Insurance companies have for long been wedded to the concept of agents. But their performance has been an expensive proposition for insurers and caused dissatisfaction among customers and immense reputation risks to companies.
Many agents, especially in the private sector, have left the profession after the regulator came out with a series of new norms and trimmed the commission paid to them. Actually, each applicant of an agency should be exposed to a familiarisation period of six months where he will be required to sell only risk-based term insurance policies. This would give him the much-needed skills to deal with a customer, do the need-based analysis of the prospect and test the agent's patience for facing rejection. However, the large sum assured and volumes in term plans should take care of his earning.
The agent should be nurtured by his mentor, a permanent employee of the company, who should give him training and provide support in field calls. In the period of authorised probation, the agent would be able to decide whether he is suitable to take the plunge. If he finds the profession remunerative and to his liking, then he should be given a licence as per the existing norms.
This will save insurance companies a lot of paperwork and cost of training and compel company officials to work along with trainees in the field to ensure success and need-based selling. For too long, the sales job, which requires networking and relationship skills, has been converted into a desk-oriented activity.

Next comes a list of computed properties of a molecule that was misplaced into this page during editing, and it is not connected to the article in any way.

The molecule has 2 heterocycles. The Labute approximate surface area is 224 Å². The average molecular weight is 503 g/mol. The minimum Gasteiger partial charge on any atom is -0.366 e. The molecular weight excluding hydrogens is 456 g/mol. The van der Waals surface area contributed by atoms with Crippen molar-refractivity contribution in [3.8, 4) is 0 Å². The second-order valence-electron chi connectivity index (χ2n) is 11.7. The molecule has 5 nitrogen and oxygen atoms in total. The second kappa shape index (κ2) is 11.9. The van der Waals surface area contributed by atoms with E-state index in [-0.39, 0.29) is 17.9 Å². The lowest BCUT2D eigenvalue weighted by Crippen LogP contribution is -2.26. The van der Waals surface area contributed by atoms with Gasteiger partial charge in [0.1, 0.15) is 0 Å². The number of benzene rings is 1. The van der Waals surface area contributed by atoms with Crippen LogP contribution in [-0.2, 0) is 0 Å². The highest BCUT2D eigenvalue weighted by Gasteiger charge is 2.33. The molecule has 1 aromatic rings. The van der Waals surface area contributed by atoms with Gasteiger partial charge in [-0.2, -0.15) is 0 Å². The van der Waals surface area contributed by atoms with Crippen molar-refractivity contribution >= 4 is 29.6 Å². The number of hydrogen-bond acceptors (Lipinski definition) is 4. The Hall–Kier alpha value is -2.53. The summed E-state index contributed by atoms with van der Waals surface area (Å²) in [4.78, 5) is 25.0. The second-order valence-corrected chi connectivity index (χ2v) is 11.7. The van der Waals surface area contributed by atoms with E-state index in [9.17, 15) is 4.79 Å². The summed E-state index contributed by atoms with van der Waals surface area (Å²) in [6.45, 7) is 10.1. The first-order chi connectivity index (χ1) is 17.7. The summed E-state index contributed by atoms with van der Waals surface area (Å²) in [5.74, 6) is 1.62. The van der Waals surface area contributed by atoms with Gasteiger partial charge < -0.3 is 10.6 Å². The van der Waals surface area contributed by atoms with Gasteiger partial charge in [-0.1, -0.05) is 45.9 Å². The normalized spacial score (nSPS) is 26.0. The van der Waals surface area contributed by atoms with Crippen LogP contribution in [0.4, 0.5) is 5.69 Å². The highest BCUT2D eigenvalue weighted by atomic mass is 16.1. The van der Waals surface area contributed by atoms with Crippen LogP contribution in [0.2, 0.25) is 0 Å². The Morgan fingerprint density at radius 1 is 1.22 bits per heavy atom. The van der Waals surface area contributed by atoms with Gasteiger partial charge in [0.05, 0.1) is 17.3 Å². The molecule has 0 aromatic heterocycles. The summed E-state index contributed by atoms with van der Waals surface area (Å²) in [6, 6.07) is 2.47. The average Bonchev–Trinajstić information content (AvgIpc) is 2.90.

Life insurance companies should keep in mind that the trust of the customer in a transaction of sale is as important as the companies' need for trust in disclosure of all facts in the policy document. The emphasis on premium as against cover of risk is the root cause of the recent woes of the industry.
Role of the regulator
Some of the decisions taken by the regulator has cost implications. For instance, the recently mandated standardised 10-page application form has to be provided in all languages, which adds to the financial burden of companies. Alternatively, for initial data, a single-page analysis sheet with basic parameters of health and income could have saved a lot of resources. If these were found satisfactory, then the proposal form could be filled for the policy. This will help eliminate wasteful expenses for companies.
Moreover, the regulator needs to go easy on licence fee for insurance agents and other authorised representatives like Rural Authorised Person (RAP) under the Centralised Service Centre (CSC). A licence fee of R5,000 for RAP and a similar fee charged by insurance companies, along with the kit, becomes too expensive for a beginner, who is in the dark about the future outcome of selling insurance and his profession.
In fact, banks have provided an easy way by authorising business correspondents to work for bank without charging any fee. The regulator could propose India Post to become a broker and this will provide unparalleled reach. Similarly, a common set-up should be explored to train rural agents, RPAs & business correspondents for maximum result.
The havoc caused by mis-selling has been so huge that there are no takers for insurance as career or a subject of pursuit in academics. Therefore, insurance companies need to join universities and educational institutions to partner with them in research projects, surveys, seminars and workshops to create interest and awareness among all stakeholders.
The writer is advisor in Amity University, Noida